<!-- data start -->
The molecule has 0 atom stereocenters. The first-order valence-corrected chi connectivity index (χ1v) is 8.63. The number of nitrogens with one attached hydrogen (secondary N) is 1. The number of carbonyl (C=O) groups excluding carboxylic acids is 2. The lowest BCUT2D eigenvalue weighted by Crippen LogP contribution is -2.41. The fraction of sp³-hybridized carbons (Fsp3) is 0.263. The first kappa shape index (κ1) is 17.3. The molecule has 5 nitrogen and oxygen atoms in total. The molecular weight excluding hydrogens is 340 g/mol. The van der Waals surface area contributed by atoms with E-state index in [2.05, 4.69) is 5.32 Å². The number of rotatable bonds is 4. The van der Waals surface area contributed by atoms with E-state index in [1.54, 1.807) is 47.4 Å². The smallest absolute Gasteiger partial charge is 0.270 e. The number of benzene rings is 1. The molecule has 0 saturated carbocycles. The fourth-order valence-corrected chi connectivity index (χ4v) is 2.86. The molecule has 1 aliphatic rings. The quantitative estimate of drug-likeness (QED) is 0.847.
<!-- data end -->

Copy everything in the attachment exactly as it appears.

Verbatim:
The molecule has 0 atom stereocenters. The first-order valence-corrected chi connectivity index (χ1v) is 8.63. The number of nitrogens with one attached hydrogen (secondary N) is 1. The number of carbonyl (C=O) groups excluding carboxylic acids is 2. The lowest BCUT2D eigenvalue weighted by Crippen LogP contribution is -2.41. The fraction of sp³-hybridized carbons (Fsp3) is 0.263. The first kappa shape index (κ1) is 17.3. The molecule has 5 nitrogen and oxygen atoms in total. The molecular weight excluding hydrogens is 340 g/mol. The van der Waals surface area contributed by atoms with E-state index in [2.05, 4.69) is 5.32 Å². The number of rotatable bonds is 4. The van der Waals surface area contributed by atoms with E-state index in [1.54, 1.807) is 47.4 Å². The smallest absolute Gasteiger partial charge is 0.270 e. The number of benzene rings is 1. The molecule has 0 saturated carbocycles. The fourth-order valence-corrected chi connectivity index (χ4v) is 2.86. The molecule has 1 aliphatic rings. The quantitative estimate of drug-likeness (QED) is 0.847.